🔼The name Siloam: Summary
- From the verb שלח (shalah), to send or let go.
🔼The name Siloam in the Bible
Siloam is the name of a pool outside Jerusalem. The evangelist John tells how Jesus sends a man who's been blind from birth to this pool to wash (John 9:7 and 9:11). The man goes and comes back seeing! The compass of this miracle seems to escape many readers because it involved a complete rewrite of the man's brain.
The brain of a baby whose eyes work fine has to learn how to interpret what the eyes pass on to it. A baby whose eyes are functioning still "sees" nothing until the brain has formed the ability to see through experience. Someone who's been blind since birth and who is abruptly healed won't suddenly see the world as seeing people do. His world is formed by smells and sounds and the sudden influx of visual information won't lead to anything but confusion and possibly a whopping psychosis, and will leave the man most likely catatonic but certainly not cheering. Starting to see after a lifetime of being blind is much more mind-blowing that going blind after a lifetime of seeing.
Healing a man who's been blind since birth virtually requires the death of the blind person and his resurrection as seeing person. The miracle at Siloam, almost casually mentioned by John only, is one of astonishing magnitude, on a par with Paul's conversion (Acts 9:1-19), the miracle at the wedding at Cana (John 2:1-10; since producing wine takes time, the vats of water were not only simply given the qualities of wine but also the past of wine), and even the resurrection of mankind itself (1 Corinthians 15:51-54).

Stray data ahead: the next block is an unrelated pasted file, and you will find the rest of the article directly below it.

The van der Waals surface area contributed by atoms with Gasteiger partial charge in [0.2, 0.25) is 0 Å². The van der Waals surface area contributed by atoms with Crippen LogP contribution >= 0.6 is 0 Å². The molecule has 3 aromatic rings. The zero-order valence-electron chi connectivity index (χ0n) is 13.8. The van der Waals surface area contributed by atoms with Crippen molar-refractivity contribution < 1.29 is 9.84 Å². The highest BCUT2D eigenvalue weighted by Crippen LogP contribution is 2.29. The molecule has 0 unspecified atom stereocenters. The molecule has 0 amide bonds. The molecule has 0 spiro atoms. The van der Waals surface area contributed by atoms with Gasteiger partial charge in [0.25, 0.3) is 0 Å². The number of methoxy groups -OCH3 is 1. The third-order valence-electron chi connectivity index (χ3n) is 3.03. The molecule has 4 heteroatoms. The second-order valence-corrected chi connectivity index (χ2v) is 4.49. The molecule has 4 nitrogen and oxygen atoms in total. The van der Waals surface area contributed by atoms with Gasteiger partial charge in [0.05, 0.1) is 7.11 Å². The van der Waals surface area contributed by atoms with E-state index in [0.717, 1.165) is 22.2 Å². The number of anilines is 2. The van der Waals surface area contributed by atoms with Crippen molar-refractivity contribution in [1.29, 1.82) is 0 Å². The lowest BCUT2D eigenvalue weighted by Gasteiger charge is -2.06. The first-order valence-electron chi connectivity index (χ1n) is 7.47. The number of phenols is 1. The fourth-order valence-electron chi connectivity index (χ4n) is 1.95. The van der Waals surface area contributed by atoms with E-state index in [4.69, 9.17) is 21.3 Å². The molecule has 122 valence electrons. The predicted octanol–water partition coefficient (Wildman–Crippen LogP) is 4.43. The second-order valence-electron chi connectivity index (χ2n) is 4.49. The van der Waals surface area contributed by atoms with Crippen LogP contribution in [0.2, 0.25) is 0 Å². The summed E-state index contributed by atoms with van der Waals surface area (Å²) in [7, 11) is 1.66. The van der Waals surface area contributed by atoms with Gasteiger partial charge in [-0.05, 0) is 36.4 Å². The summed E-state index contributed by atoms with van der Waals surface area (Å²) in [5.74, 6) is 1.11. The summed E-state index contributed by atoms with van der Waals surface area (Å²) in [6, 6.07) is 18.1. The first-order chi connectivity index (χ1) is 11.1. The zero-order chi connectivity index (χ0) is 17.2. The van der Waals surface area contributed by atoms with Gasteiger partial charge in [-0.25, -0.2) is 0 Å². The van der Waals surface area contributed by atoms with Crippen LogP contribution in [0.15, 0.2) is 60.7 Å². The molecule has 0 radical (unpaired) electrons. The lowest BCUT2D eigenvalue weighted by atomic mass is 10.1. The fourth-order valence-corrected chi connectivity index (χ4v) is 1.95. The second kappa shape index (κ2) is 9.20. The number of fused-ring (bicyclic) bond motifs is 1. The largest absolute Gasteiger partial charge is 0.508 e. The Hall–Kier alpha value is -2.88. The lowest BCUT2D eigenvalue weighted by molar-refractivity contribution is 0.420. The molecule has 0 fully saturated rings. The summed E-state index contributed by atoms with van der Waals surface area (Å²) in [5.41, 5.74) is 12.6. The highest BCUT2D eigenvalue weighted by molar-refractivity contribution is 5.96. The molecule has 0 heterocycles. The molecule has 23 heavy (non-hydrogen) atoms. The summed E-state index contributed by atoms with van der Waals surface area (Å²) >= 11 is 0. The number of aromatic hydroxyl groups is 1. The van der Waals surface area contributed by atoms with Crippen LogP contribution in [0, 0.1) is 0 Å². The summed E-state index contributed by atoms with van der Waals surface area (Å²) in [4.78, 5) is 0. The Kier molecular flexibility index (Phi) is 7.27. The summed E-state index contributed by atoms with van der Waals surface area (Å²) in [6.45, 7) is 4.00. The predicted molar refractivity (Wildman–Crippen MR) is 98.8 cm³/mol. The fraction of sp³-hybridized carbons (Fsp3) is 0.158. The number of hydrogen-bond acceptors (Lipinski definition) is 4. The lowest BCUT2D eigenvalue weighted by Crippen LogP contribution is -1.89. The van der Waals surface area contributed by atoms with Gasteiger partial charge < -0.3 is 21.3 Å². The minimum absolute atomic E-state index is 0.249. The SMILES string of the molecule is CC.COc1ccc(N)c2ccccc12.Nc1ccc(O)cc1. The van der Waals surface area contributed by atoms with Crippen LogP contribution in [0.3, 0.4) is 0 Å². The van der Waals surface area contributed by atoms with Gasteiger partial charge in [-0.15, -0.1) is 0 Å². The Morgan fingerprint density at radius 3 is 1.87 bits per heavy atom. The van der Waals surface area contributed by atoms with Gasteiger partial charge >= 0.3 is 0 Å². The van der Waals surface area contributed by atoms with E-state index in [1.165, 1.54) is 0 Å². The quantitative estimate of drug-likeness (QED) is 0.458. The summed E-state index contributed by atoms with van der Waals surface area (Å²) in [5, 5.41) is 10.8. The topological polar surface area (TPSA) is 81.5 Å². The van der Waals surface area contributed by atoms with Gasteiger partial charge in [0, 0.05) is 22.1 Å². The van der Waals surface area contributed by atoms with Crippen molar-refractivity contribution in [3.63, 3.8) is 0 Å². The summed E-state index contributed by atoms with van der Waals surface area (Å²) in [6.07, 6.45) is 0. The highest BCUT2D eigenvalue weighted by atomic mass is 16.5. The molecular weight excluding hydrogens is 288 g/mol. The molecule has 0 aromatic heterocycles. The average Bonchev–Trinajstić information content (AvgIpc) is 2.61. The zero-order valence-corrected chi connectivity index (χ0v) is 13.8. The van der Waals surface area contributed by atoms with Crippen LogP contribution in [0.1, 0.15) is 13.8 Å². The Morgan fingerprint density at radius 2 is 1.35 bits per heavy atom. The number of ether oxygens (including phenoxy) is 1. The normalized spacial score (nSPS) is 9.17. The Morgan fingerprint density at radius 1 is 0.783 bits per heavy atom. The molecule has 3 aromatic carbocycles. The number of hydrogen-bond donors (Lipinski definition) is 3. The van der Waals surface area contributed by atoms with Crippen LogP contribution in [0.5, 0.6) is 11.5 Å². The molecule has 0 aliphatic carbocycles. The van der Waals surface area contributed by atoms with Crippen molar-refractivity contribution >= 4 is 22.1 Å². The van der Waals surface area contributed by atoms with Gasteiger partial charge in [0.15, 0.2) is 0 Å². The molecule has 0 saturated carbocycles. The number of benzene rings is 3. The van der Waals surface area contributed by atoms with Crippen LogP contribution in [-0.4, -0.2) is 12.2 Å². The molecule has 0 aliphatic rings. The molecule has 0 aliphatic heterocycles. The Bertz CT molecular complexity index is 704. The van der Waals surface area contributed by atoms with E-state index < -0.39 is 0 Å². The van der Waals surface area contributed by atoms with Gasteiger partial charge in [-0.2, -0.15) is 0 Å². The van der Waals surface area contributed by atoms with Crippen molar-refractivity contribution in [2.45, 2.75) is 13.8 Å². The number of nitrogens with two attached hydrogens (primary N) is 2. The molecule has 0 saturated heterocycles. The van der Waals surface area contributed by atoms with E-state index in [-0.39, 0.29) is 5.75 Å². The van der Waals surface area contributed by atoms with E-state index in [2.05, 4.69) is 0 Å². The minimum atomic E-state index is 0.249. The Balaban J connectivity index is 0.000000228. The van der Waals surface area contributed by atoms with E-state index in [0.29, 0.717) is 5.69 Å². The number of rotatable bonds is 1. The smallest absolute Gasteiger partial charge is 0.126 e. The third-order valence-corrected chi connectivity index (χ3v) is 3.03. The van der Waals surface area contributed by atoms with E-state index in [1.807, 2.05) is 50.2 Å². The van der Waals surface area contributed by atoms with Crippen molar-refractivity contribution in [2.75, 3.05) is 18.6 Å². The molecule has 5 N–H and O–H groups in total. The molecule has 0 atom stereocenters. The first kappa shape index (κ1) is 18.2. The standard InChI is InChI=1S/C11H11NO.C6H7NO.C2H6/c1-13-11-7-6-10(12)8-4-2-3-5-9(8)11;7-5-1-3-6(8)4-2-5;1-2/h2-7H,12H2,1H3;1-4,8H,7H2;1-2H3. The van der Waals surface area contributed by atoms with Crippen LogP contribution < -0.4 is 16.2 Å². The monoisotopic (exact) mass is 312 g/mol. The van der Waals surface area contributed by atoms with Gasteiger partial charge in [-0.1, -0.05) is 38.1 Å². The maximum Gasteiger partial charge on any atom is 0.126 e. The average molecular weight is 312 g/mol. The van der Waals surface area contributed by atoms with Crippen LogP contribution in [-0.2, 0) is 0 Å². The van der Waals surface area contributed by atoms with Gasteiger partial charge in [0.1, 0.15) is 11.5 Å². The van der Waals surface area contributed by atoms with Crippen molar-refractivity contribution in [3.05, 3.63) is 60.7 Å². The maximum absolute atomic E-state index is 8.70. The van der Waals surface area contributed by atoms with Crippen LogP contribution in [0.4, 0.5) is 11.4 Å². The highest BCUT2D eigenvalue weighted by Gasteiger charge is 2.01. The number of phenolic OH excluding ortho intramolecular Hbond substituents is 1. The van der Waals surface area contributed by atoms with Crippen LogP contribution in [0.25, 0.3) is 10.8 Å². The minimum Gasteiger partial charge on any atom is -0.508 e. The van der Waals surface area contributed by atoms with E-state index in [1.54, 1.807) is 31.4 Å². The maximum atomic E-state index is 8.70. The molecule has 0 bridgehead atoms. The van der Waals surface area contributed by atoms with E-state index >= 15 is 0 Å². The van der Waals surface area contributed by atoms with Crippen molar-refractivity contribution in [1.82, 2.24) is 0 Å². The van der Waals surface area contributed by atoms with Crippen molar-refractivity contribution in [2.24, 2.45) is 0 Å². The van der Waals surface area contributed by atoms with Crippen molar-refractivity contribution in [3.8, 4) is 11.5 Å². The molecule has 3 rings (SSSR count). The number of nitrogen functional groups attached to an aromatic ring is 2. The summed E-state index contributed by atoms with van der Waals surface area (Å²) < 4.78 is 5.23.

The pool of Siloam is referred to by Isaiah (8:6) as Shiloah and by Nehemiah as Shelah (3:15). The gospel of Luke makes mention of a tower that fell on people at Siloam and killed them (13:4). It's plausible that the stories of Jesus healing people at the pools of Siloam and Bethesda and consequent religious discussions, were also designed to serve as commentaries on the goings on in Hierapolis.
🔼Etymology of the name Siloam
The verb שלח (shalah) means to send; to send whatever from messengers to arrows. It may even be used to describe a plant's offshoots or branches.
Noun שלח (shelah) refers to some kind of weapon, apparently a kind of missile. Plural noun שלוחים (shilluhim) means a send-off; a sending away or parting gift. Noun שלוחה (sheluha) refers to a shoot or branch. Noun משלח (mishlah) describes an outstretching of one's hand (i.e. an undertaking, or referring to the place where the letting go takes place). Noun משלוח (mishloah) also means an outstretching or a sending. Noun משלחת (mishlahat) describes a discharge from service, or a deputation.
The noun שלחן (shulhan) means table. It may actually stem from a whole other but identical verb that originally described the skinning an animal and stretching the hide out to dry. Possibly helped by the previous verb, this outstretching of a hide became attached to the laying down of a blanket (or indeed a hide) in order to stall goods on it (like the elements of a meal). When someone invented a table on legs the word to describe it was lifted from the old custom of picnicking on a blanket: a stretcher-outer.
The gospel of John (9:7), NOBSE Study Bible Name List and Jones' Dictionary of Old Testament Proper Names agree: the name Siloam means Sent.